No, it is not acceptable under the provisions of the 2018 Uniform Mechanical Code for a factory-built product to be listed exclusively by ASTM E2336. Section 507.4.4 of the 2018 Uniform Mechanical Code states that the factory-built grease duct protection system be UL 2221 and the enclosure through penetration system would need to meet ASTM E814 or UL 1479. These code sections were originally brought into the Uniform Mechanical Code in the August 2007 Report On Proposals. As noted in the substantiation submitted by Theodore C. Lemoff of NFPA: This proposal seeks to further clarify the application of UL 2221 and ASTM E2336 related to the test methods for testing grease duct enclosure protection materials and systems. This proposal makes the application of the UL 2221, Standard for Tests of Fire Resistive Grease Duct Enclosure Assemblies, and ASTM E 2336 Standard Test Methods for Fire Resistive Grease Duct Enclosure Systems consistent with recent changes adopted in the International Mechanical Code. As indicated by the proposal, these changes make UL 2221 applicable to factory-built grease duct enclosures, and ASTM E2336 applicable to field-applied grease duct enclosure systems. This proposal is also consistent with the manner in which these two Standards are employed by the affected industries. In addition, the requirement to fire stop around the exterior of the grease duct enclosure is also added for consistency with the model Codes. Code change proposals to the Uniform Mechanical Code are beyond the scope of work of the UMC Answer and Analysis committee. IAPMO utilizes an open consensus process accredited by the American National Standards Institute (ANSI) in its code development practice. Members and non-members alike—can submit proposed changes to the code. More information is available at http://www.iapmo.org/codes-standards-development/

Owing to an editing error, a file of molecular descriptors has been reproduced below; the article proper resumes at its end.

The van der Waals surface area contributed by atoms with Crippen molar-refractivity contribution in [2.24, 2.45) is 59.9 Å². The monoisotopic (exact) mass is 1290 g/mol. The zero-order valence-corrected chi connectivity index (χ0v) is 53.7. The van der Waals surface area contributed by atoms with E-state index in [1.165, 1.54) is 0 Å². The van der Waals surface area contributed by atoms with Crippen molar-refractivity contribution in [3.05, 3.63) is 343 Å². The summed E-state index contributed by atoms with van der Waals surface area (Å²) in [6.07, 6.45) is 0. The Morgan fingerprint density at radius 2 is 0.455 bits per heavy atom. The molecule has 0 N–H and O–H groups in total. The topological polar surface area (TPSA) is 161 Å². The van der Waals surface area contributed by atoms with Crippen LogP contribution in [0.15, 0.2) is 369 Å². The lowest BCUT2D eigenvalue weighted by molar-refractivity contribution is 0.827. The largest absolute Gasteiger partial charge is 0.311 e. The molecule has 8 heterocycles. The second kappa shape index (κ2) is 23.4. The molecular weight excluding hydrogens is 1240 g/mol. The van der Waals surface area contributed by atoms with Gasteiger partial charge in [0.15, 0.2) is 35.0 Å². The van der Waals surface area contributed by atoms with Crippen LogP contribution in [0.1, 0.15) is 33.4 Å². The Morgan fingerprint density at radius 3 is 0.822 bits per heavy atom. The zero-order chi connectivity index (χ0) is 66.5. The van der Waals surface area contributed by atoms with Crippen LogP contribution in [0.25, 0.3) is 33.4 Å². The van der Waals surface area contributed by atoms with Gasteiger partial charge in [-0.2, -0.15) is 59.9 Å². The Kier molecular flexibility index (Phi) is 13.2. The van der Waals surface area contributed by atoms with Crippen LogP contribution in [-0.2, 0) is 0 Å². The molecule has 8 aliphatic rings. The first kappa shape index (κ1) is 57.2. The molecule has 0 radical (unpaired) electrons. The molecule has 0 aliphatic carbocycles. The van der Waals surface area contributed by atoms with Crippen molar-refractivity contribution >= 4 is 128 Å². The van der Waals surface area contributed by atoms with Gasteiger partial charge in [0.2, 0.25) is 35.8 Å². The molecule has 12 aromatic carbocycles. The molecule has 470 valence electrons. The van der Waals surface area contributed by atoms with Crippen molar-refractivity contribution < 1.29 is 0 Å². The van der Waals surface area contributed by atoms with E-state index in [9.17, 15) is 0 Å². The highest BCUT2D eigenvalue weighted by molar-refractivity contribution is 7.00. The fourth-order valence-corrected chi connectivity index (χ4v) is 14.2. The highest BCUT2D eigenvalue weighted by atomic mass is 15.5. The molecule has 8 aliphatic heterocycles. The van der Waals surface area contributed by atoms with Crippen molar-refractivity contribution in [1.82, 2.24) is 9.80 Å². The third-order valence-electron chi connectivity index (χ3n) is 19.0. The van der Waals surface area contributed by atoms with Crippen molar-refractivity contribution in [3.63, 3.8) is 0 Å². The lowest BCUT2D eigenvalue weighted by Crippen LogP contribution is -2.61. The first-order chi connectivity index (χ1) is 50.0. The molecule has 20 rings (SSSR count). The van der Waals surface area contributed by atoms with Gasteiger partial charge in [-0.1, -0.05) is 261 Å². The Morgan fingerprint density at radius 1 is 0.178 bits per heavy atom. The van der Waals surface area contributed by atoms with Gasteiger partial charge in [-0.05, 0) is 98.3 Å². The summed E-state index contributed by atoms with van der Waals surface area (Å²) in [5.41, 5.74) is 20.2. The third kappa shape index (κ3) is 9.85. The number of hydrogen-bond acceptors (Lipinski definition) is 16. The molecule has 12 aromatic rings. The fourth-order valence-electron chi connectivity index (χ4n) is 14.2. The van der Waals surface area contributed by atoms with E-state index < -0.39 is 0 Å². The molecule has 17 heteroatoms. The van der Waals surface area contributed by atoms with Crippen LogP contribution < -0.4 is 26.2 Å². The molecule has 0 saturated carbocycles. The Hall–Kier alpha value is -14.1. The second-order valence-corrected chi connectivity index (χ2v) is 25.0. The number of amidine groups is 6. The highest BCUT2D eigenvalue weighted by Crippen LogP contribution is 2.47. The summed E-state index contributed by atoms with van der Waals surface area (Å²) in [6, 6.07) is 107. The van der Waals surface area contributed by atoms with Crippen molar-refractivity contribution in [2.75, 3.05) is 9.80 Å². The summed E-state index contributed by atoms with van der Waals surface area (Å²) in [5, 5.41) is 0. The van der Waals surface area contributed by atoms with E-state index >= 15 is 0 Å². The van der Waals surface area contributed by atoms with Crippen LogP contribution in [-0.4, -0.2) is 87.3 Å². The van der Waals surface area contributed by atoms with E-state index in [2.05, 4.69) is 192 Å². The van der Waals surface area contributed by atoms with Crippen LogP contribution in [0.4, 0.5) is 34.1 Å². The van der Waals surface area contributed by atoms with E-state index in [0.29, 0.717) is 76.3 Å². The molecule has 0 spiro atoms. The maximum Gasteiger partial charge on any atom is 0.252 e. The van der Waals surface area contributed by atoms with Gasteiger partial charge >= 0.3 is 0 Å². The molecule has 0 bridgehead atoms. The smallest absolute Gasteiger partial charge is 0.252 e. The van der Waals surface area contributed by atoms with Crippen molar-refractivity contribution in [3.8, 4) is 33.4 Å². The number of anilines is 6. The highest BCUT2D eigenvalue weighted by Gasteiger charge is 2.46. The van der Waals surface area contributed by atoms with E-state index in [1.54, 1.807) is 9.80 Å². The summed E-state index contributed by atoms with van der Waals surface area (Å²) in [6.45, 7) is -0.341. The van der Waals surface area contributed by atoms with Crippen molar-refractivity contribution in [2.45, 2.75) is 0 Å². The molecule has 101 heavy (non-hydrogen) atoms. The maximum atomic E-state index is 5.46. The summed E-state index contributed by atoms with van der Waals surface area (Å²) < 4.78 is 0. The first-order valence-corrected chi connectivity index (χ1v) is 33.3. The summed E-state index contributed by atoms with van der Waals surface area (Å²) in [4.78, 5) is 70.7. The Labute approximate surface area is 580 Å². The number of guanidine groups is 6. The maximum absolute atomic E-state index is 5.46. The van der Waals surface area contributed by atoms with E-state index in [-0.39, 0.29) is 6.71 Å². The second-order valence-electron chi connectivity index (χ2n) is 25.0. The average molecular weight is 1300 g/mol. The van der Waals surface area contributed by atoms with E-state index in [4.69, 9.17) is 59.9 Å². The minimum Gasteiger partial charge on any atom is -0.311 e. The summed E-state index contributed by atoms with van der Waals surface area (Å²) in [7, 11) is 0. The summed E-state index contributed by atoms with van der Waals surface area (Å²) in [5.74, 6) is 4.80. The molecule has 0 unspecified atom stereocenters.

No. Section 905.3 of the 2015 Uniform Plumbing Code states that “Vents less than 6 inches above the flood-level rim of the plumbing fixtures it serves shall be installed with approved draining fittings, material, and grade to drain.” Sanitary Tees are only considered drainage fittings when installed in the vertical position.*2015 UPC, 706.2 Horizontal to Vertical. Horizontal drainage lines, connecting with a vertical stack, shall enter through 45 degree (0.79 rad) wye branches, 60 degree (1.05 rad) wye branches, combination wye and one-eighth bend branches, sanitary tee or sanitary tapped tee branches, or other approved fittings of equivalent sweep. No fitting having more than one inlet at the same level shall be used unless such fitting is constructed so that the discharge from one inlet cannot readily enter any other inlet. Double sanitary tees shall be permitted to be used where the barrel of the fitting is not less than two pipe sizes larger than the largest inlet, (pipe sizes recognized for this purpose are 2 inches, 21⁄2 inches, 3 inches, 31⁄2 inches, 4 inches, 41⁄2 inches, 5 inches, 6 inches, etc.) (50 mm, 65 mm, 80 mm, 90 mm, 100 mm, 115 mm, 125 mm, 150 mm, etc.).
No. Any fastener that penetrates the the dryer duct that can catch lint is not allowed. Rivets would extend into the duct and that are capable of catching lint and reduce the efficiency of the exhaust system.
1. Yes, based on your description this would be one space and the process is bathroom exhaust. 2. No, there is no need to separate systems for this process as long as the exhaust system is adequately sized and all other code intent is met. In Table 403.7 locker rooms and public toilet rooms have different rates of exhaust. Locker room exhaust rate is 0.50 (cfm/sq.ft.) or locker room/dressing room the exhaust rate would be 0.25 (cfm/sq.ft). water closets are rated at 50/70 cfm per water closet, urinal, or both. The higher rate is for periods of heavy use otherwise the lower rate is permitted to be used. There is also a foot note 9 that states that toilet exhaust air that has been cleaned in accordance with the criteria of Class 1 shall be permitted to be recirculated. 3. No, they are the same Class 2 Air. These would both be classified as the same environmental exhaust, however the minimum exhaust rates of Table 403.7 must be maintained.